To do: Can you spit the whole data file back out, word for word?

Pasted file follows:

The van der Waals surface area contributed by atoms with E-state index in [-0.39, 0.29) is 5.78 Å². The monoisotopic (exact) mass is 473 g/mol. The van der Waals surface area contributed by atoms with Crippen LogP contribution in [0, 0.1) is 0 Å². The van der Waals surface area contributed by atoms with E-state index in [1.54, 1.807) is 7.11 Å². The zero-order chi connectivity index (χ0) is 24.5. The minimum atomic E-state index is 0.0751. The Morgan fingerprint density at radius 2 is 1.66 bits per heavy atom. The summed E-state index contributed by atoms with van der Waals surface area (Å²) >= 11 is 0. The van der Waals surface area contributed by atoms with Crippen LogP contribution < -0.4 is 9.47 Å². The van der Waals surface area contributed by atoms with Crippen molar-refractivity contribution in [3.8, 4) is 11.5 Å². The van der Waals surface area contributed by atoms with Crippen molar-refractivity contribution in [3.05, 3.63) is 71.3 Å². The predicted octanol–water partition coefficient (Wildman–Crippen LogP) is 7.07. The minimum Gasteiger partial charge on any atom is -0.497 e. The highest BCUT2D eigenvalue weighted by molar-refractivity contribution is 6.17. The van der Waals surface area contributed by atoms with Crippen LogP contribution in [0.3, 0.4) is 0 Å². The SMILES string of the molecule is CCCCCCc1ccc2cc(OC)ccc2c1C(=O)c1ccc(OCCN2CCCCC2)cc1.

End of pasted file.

The van der Waals surface area contributed by atoms with E-state index in [-0.39, 0.29) is 5.78 Å². The monoisotopic (exact) mass is 473 g/mol. The van der Waals surface area contributed by atoms with Crippen LogP contribution in [0, 0.1) is 0 Å². The van der Waals surface area contributed by atoms with E-state index in [1.54, 1.807) is 7.11 Å². The zero-order chi connectivity index (χ0) is 24.5. The minimum atomic E-state index is 0.0751. The Morgan fingerprint density at radius 2 is 1.66 bits per heavy atom. The summed E-state index contributed by atoms with van der Waals surface area (Å²) >= 11 is 0. The van der Waals surface area contributed by atoms with Crippen LogP contribution < -0.4 is 9.47 Å². The van der Waals surface area contributed by atoms with Crippen molar-refractivity contribution in [3.8, 4) is 11.5 Å². The van der Waals surface area contributed by atoms with Crippen molar-refractivity contribution in [3.05, 3.63) is 71.3 Å². The predicted octanol–water partition coefficient (Wildman–Crippen LogP) is 7.07. The minimum Gasteiger partial charge on any atom is -0.497 e. The highest BCUT2D eigenvalue weighted by molar-refractivity contribution is 6.17. The van der Waals surface area contributed by atoms with Crippen LogP contribution in [0.3, 0.4) is 0 Å². The SMILES string of the molecule is CCCCCCc1ccc2cc(OC)ccc2c1C(=O)c1ccc(OCCN2CCCCC2)cc1.